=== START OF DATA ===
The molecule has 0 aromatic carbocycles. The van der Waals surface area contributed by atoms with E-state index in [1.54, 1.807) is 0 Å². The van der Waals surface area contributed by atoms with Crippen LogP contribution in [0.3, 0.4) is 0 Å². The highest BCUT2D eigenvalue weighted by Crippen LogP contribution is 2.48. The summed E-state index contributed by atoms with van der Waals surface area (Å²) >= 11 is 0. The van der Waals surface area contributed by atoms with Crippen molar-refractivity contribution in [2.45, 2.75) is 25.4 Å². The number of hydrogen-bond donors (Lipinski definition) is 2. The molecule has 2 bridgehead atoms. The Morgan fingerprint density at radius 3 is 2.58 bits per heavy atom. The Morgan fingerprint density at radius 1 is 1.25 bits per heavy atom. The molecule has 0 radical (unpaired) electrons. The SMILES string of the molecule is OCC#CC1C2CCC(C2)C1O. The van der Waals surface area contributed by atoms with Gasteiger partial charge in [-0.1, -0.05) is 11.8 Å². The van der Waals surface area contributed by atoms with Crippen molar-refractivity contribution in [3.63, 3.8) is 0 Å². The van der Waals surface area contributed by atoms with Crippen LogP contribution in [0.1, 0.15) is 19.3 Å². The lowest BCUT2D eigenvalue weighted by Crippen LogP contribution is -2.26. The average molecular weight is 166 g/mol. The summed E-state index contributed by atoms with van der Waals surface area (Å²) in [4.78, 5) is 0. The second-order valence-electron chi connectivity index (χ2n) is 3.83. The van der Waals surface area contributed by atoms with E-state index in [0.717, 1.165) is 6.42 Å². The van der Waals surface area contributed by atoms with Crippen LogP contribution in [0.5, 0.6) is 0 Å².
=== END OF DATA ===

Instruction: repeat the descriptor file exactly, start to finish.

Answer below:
The molecule has 0 aromatic carbocycles. The van der Waals surface area contributed by atoms with E-state index in [1.54, 1.807) is 0 Å². The van der Waals surface area contributed by atoms with Crippen LogP contribution in [0.3, 0.4) is 0 Å². The highest BCUT2D eigenvalue weighted by Crippen LogP contribution is 2.48. The summed E-state index contributed by atoms with van der Waals surface area (Å²) >= 11 is 0. The van der Waals surface area contributed by atoms with Crippen molar-refractivity contribution in [2.45, 2.75) is 25.4 Å². The number of hydrogen-bond donors (Lipinski definition) is 2. The molecule has 2 bridgehead atoms. The Morgan fingerprint density at radius 3 is 2.58 bits per heavy atom. The Morgan fingerprint density at radius 1 is 1.25 bits per heavy atom. The molecule has 0 radical (unpaired) electrons. The SMILES string of the molecule is OCC#CC1C2CCC(C2)C1O. The van der Waals surface area contributed by atoms with Gasteiger partial charge in [-0.1, -0.05) is 11.8 Å². The van der Waals surface area contributed by atoms with Crippen molar-refractivity contribution in [3.63, 3.8) is 0 Å². The van der Waals surface area contributed by atoms with Crippen LogP contribution in [0.1, 0.15) is 19.3 Å². The lowest BCUT2D eigenvalue weighted by Crippen LogP contribution is -2.26. The average molecular weight is 166 g/mol. The summed E-state index contributed by atoms with van der Waals surface area (Å²) in [4.78, 5) is 0. The second-order valence-electron chi connectivity index (χ2n) is 3.83. The van der Waals surface area contributed by atoms with E-state index in [0.717, 1.165) is 6.42 Å². The van der Waals surface area contributed by atoms with Crippen LogP contribution in [0.5, 0.6) is 0 Å².